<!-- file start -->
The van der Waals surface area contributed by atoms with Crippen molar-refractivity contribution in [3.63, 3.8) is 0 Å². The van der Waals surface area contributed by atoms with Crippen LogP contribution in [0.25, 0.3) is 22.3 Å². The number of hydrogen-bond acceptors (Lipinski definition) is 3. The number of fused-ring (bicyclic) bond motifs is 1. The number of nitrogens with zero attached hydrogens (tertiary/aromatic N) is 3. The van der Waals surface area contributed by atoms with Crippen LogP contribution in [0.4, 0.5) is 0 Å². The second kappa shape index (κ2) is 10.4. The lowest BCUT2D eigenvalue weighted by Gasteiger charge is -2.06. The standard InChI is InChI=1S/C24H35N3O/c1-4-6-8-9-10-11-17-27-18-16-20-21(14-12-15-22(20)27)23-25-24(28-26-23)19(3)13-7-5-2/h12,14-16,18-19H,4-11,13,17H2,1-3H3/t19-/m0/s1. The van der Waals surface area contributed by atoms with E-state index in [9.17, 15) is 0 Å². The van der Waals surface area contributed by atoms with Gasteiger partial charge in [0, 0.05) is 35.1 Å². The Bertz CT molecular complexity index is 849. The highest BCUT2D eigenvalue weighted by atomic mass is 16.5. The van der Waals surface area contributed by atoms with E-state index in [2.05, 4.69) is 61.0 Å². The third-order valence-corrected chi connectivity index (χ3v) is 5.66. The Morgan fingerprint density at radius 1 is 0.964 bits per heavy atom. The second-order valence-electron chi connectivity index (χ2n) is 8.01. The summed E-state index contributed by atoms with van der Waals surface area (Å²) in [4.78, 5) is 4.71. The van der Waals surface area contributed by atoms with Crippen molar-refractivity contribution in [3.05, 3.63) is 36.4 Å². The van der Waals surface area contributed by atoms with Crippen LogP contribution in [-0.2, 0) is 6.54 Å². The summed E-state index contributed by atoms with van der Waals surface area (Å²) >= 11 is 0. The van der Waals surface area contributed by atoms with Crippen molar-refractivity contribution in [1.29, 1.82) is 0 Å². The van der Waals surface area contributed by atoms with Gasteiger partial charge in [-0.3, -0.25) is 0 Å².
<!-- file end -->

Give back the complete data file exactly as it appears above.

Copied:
The van der Waals surface area contributed by atoms with Crippen molar-refractivity contribution in [3.63, 3.8) is 0 Å². The van der Waals surface area contributed by atoms with Crippen LogP contribution in [0.25, 0.3) is 22.3 Å². The number of hydrogen-bond acceptors (Lipinski definition) is 3. The number of fused-ring (bicyclic) bond motifs is 1. The number of nitrogens with zero attached hydrogens (tertiary/aromatic N) is 3. The van der Waals surface area contributed by atoms with Crippen LogP contribution in [0.4, 0.5) is 0 Å². The second kappa shape index (κ2) is 10.4. The lowest BCUT2D eigenvalue weighted by Gasteiger charge is -2.06. The standard InChI is InChI=1S/C24H35N3O/c1-4-6-8-9-10-11-17-27-18-16-20-21(14-12-15-22(20)27)23-25-24(28-26-23)19(3)13-7-5-2/h12,14-16,18-19H,4-11,13,17H2,1-3H3/t19-/m0/s1. The van der Waals surface area contributed by atoms with E-state index in [9.17, 15) is 0 Å². The van der Waals surface area contributed by atoms with Gasteiger partial charge in [0, 0.05) is 35.1 Å². The Bertz CT molecular complexity index is 849. The highest BCUT2D eigenvalue weighted by atomic mass is 16.5. The van der Waals surface area contributed by atoms with E-state index in [2.05, 4.69) is 61.0 Å². The third-order valence-corrected chi connectivity index (χ3v) is 5.66. The Morgan fingerprint density at radius 1 is 0.964 bits per heavy atom. The second-order valence-electron chi connectivity index (χ2n) is 8.01. The summed E-state index contributed by atoms with van der Waals surface area (Å²) in [4.78, 5) is 4.71. The van der Waals surface area contributed by atoms with Crippen molar-refractivity contribution in [3.05, 3.63) is 36.4 Å². The van der Waals surface area contributed by atoms with Crippen LogP contribution in [-0.2, 0) is 6.54 Å². The summed E-state index contributed by atoms with van der Waals surface area (Å²) >= 11 is 0. The van der Waals surface area contributed by atoms with Crippen molar-refractivity contribution in [1.29, 1.82) is 0 Å². The van der Waals surface area contributed by atoms with Gasteiger partial charge in [-0.3, -0.25) is 0 Å².